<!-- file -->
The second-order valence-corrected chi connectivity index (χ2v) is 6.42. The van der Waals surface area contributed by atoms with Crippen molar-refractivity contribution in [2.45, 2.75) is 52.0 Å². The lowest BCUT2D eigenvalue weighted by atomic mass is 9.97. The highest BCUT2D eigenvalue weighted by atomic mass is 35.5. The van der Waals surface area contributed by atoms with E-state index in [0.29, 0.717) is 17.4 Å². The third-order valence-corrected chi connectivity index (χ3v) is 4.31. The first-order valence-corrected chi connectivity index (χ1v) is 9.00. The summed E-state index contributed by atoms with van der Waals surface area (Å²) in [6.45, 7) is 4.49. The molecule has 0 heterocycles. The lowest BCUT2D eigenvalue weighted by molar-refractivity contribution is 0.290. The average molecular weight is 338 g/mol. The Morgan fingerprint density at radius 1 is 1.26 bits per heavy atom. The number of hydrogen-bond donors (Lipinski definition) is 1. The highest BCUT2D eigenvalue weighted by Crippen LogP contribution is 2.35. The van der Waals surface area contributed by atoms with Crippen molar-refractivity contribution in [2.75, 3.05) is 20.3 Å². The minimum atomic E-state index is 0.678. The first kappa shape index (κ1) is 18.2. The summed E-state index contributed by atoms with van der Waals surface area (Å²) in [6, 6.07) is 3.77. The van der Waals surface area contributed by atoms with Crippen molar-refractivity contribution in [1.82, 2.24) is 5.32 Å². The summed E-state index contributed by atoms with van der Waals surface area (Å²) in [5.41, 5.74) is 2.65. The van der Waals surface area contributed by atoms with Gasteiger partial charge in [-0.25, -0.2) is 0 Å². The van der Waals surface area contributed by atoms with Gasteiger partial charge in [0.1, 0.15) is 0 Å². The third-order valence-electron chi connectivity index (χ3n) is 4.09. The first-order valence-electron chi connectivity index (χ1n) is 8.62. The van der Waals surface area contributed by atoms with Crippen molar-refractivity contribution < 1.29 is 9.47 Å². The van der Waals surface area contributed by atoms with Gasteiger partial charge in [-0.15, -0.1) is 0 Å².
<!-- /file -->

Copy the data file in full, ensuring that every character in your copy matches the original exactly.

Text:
The second-order valence-corrected chi connectivity index (χ2v) is 6.42. The van der Waals surface area contributed by atoms with Crippen molar-refractivity contribution in [2.45, 2.75) is 52.0 Å². The lowest BCUT2D eigenvalue weighted by atomic mass is 9.97. The highest BCUT2D eigenvalue weighted by atomic mass is 35.5. The van der Waals surface area contributed by atoms with E-state index in [0.29, 0.717) is 17.4 Å². The third-order valence-corrected chi connectivity index (χ3v) is 4.31. The first-order valence-corrected chi connectivity index (χ1v) is 9.00. The summed E-state index contributed by atoms with van der Waals surface area (Å²) in [6.45, 7) is 4.49. The molecule has 0 heterocycles. The lowest BCUT2D eigenvalue weighted by molar-refractivity contribution is 0.290. The average molecular weight is 338 g/mol. The Morgan fingerprint density at radius 1 is 1.26 bits per heavy atom. The number of hydrogen-bond donors (Lipinski definition) is 1. The highest BCUT2D eigenvalue weighted by Crippen LogP contribution is 2.35. The van der Waals surface area contributed by atoms with Crippen molar-refractivity contribution in [2.75, 3.05) is 20.3 Å². The minimum atomic E-state index is 0.678. The first kappa shape index (κ1) is 18.2. The summed E-state index contributed by atoms with van der Waals surface area (Å²) in [6, 6.07) is 3.77. The van der Waals surface area contributed by atoms with Crippen molar-refractivity contribution in [1.82, 2.24) is 5.32 Å². The summed E-state index contributed by atoms with van der Waals surface area (Å²) in [5.41, 5.74) is 2.65. The van der Waals surface area contributed by atoms with Gasteiger partial charge in [-0.25, -0.2) is 0 Å². The van der Waals surface area contributed by atoms with Gasteiger partial charge in [0.1, 0.15) is 0 Å². The third-order valence-electron chi connectivity index (χ3n) is 4.09. The first-order valence-electron chi connectivity index (χ1n) is 8.62. The van der Waals surface area contributed by atoms with Crippen molar-refractivity contribution < 1.29 is 9.47 Å². The van der Waals surface area contributed by atoms with Gasteiger partial charge in [-0.15, -0.1) is 0 Å².